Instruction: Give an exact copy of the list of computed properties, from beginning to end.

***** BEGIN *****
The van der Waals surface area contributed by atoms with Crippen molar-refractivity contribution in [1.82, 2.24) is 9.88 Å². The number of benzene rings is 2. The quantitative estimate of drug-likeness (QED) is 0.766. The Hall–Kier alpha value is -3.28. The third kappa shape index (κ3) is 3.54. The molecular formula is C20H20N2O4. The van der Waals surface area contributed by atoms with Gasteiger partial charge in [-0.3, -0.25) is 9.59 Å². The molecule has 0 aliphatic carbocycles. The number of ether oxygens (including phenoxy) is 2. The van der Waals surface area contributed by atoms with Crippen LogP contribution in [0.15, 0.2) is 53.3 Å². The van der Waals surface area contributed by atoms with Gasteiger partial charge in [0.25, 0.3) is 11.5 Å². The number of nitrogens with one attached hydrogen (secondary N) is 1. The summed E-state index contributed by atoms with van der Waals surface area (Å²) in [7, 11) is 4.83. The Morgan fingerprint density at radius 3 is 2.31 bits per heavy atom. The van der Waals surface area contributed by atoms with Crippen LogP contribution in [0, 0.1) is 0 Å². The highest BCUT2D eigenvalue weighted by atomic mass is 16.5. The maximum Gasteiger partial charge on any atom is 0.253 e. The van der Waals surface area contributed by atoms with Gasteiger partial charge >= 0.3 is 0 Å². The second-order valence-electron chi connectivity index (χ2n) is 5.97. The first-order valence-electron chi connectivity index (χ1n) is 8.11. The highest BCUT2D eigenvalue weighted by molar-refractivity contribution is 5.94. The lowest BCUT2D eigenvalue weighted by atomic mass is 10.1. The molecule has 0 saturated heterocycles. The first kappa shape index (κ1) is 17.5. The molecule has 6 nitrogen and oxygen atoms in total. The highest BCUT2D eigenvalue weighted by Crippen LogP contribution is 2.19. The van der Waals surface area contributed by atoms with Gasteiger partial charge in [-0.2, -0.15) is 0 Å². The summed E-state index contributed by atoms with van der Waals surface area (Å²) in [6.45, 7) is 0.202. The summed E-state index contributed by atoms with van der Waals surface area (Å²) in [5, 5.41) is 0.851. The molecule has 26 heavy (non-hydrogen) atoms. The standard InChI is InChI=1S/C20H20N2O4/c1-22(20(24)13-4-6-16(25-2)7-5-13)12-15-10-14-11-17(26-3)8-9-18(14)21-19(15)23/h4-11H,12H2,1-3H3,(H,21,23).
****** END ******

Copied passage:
The van der Waals surface area contributed by atoms with Crippen molar-refractivity contribution in [1.82, 2.24) is 9.88 Å². The number of benzene rings is 2. The quantitative estimate of drug-likeness (QED) is 0.766. The Hall–Kier alpha value is -3.28. The third kappa shape index (κ3) is 3.54. The molecular formula is C20H20N2O4. The van der Waals surface area contributed by atoms with Gasteiger partial charge in [-0.3, -0.25) is 9.59 Å². The molecule has 0 aliphatic carbocycles. The number of ether oxygens (including phenoxy) is 2. The van der Waals surface area contributed by atoms with Crippen LogP contribution in [0.15, 0.2) is 53.3 Å². The van der Waals surface area contributed by atoms with Gasteiger partial charge in [0.25, 0.3) is 11.5 Å². The number of nitrogens with one attached hydrogen (secondary N) is 1. The summed E-state index contributed by atoms with van der Waals surface area (Å²) in [7, 11) is 4.83. The Morgan fingerprint density at radius 3 is 2.31 bits per heavy atom. The van der Waals surface area contributed by atoms with Crippen LogP contribution in [0, 0.1) is 0 Å². The highest BCUT2D eigenvalue weighted by atomic mass is 16.5. The maximum Gasteiger partial charge on any atom is 0.253 e. The van der Waals surface area contributed by atoms with Gasteiger partial charge >= 0.3 is 0 Å². The second-order valence-electron chi connectivity index (χ2n) is 5.97. The first-order valence-electron chi connectivity index (χ1n) is 8.11. The highest BCUT2D eigenvalue weighted by molar-refractivity contribution is 5.94. The lowest BCUT2D eigenvalue weighted by atomic mass is 10.1. The molecule has 0 saturated heterocycles. The first kappa shape index (κ1) is 17.5. The molecule has 6 nitrogen and oxygen atoms in total. The highest BCUT2D eigenvalue weighted by Crippen LogP contribution is 2.19. The van der Waals surface area contributed by atoms with Gasteiger partial charge in [-0.2, -0.15) is 0 Å². The summed E-state index contributed by atoms with van der Waals surface area (Å²) in [6.45, 7) is 0.202. The summed E-state index contributed by atoms with van der Waals surface area (Å²) in [5, 5.41) is 0.851. The molecule has 26 heavy (non-hydrogen) atoms. The standard InChI is InChI=1S/C20H20N2O4/c1-22(20(24)13-4-6-16(25-2)7-5-13)12-15-10-14-11-17(26-3)8-9-18(14)21-19(15)23/h4-11H,12H2,1-3H3,(H,21,23).